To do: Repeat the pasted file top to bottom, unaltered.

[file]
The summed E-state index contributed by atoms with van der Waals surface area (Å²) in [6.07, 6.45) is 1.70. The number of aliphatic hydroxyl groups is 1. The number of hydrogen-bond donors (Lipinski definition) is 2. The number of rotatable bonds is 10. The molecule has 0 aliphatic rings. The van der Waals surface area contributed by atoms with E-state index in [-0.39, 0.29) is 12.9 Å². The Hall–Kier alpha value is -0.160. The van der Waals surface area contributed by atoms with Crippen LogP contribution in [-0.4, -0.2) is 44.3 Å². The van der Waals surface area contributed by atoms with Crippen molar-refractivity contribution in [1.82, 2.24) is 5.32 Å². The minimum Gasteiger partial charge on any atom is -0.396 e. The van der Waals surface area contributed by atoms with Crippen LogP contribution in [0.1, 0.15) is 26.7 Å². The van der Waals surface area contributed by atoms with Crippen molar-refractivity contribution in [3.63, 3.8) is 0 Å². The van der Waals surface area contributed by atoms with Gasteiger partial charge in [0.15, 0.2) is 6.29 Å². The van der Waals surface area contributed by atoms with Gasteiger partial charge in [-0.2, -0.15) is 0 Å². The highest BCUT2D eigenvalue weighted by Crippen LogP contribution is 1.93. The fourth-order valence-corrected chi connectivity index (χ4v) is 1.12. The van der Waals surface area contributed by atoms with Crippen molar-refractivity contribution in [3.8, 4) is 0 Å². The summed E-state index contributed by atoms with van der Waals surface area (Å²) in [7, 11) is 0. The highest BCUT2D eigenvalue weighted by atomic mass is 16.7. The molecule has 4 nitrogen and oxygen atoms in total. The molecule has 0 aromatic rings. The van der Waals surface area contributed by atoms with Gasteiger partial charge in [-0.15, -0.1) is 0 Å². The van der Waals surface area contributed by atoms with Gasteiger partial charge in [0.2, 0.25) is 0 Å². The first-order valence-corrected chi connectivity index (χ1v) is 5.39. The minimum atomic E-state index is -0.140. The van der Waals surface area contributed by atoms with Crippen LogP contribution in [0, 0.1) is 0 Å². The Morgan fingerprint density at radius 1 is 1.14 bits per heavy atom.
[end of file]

The summed E-state index contributed by atoms with van der Waals surface area (Å²) in [6.07, 6.45) is 1.70. The number of aliphatic hydroxyl groups is 1. The number of hydrogen-bond donors (Lipinski definition) is 2. The number of rotatable bonds is 10. The molecule has 0 aliphatic rings. The van der Waals surface area contributed by atoms with E-state index in [-0.39, 0.29) is 12.9 Å². The Hall–Kier alpha value is -0.160. The van der Waals surface area contributed by atoms with Crippen LogP contribution in [-0.4, -0.2) is 44.3 Å². The van der Waals surface area contributed by atoms with Crippen molar-refractivity contribution in [1.82, 2.24) is 5.32 Å². The minimum Gasteiger partial charge on any atom is -0.396 e. The van der Waals surface area contributed by atoms with Crippen LogP contribution in [0.1, 0.15) is 26.7 Å². The van der Waals surface area contributed by atoms with Crippen molar-refractivity contribution in [3.63, 3.8) is 0 Å². The van der Waals surface area contributed by atoms with Gasteiger partial charge in [0.15, 0.2) is 6.29 Å². The van der Waals surface area contributed by atoms with Gasteiger partial charge in [-0.2, -0.15) is 0 Å². The highest BCUT2D eigenvalue weighted by Crippen LogP contribution is 1.93. The fourth-order valence-corrected chi connectivity index (χ4v) is 1.12. The van der Waals surface area contributed by atoms with Crippen molar-refractivity contribution in [3.8, 4) is 0 Å². The summed E-state index contributed by atoms with van der Waals surface area (Å²) in [7, 11) is 0. The highest BCUT2D eigenvalue weighted by atomic mass is 16.7. The molecule has 4 nitrogen and oxygen atoms in total. The molecule has 0 aromatic rings. The van der Waals surface area contributed by atoms with Gasteiger partial charge in [-0.15, -0.1) is 0 Å². The van der Waals surface area contributed by atoms with Gasteiger partial charge in [0.2, 0.25) is 0 Å². The first-order valence-corrected chi connectivity index (χ1v) is 5.39. The minimum atomic E-state index is -0.140. The van der Waals surface area contributed by atoms with Crippen LogP contribution in [0, 0.1) is 0 Å². The Morgan fingerprint density at radius 1 is 1.14 bits per heavy atom.